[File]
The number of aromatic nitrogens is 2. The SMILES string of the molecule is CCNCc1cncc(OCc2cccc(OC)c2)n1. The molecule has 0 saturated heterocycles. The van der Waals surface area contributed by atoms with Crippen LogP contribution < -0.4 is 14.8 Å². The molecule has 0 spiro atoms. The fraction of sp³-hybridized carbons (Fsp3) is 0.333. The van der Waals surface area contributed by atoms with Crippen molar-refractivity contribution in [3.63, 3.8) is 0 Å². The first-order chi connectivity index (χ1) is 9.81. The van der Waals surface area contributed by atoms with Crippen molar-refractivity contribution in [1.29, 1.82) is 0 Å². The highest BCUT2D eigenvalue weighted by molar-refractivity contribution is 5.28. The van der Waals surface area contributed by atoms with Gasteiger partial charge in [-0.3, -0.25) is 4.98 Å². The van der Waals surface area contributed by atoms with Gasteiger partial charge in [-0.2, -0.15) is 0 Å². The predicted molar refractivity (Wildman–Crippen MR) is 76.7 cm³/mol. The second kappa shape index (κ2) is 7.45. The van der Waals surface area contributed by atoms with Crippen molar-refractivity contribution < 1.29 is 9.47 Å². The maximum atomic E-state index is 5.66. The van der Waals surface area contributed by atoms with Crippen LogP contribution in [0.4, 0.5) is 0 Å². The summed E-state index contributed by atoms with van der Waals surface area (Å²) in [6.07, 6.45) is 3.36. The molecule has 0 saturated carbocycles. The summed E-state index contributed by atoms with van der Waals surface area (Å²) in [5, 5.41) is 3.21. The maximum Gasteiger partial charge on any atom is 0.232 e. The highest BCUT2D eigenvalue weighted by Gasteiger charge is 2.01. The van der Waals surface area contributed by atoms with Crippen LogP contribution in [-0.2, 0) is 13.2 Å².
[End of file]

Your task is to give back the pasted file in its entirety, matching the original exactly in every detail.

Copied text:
The number of aromatic nitrogens is 2. The SMILES string of the molecule is CCNCc1cncc(OCc2cccc(OC)c2)n1. The molecule has 0 saturated heterocycles. The van der Waals surface area contributed by atoms with Crippen LogP contribution < -0.4 is 14.8 Å². The molecule has 0 spiro atoms. The fraction of sp³-hybridized carbons (Fsp3) is 0.333. The van der Waals surface area contributed by atoms with Crippen molar-refractivity contribution in [3.63, 3.8) is 0 Å². The first-order chi connectivity index (χ1) is 9.81. The van der Waals surface area contributed by atoms with Crippen molar-refractivity contribution in [1.29, 1.82) is 0 Å². The highest BCUT2D eigenvalue weighted by molar-refractivity contribution is 5.28. The van der Waals surface area contributed by atoms with Gasteiger partial charge in [-0.3, -0.25) is 4.98 Å². The van der Waals surface area contributed by atoms with Gasteiger partial charge in [-0.2, -0.15) is 0 Å². The predicted molar refractivity (Wildman–Crippen MR) is 76.7 cm³/mol. The second kappa shape index (κ2) is 7.45. The van der Waals surface area contributed by atoms with Crippen molar-refractivity contribution < 1.29 is 9.47 Å². The maximum atomic E-state index is 5.66. The van der Waals surface area contributed by atoms with Crippen LogP contribution in [0.4, 0.5) is 0 Å². The summed E-state index contributed by atoms with van der Waals surface area (Å²) in [6.07, 6.45) is 3.36. The molecule has 0 saturated carbocycles. The summed E-state index contributed by atoms with van der Waals surface area (Å²) in [5, 5.41) is 3.21. The maximum Gasteiger partial charge on any atom is 0.232 e. The highest BCUT2D eigenvalue weighted by Gasteiger charge is 2.01. The van der Waals surface area contributed by atoms with Crippen LogP contribution in [-0.2, 0) is 13.2 Å².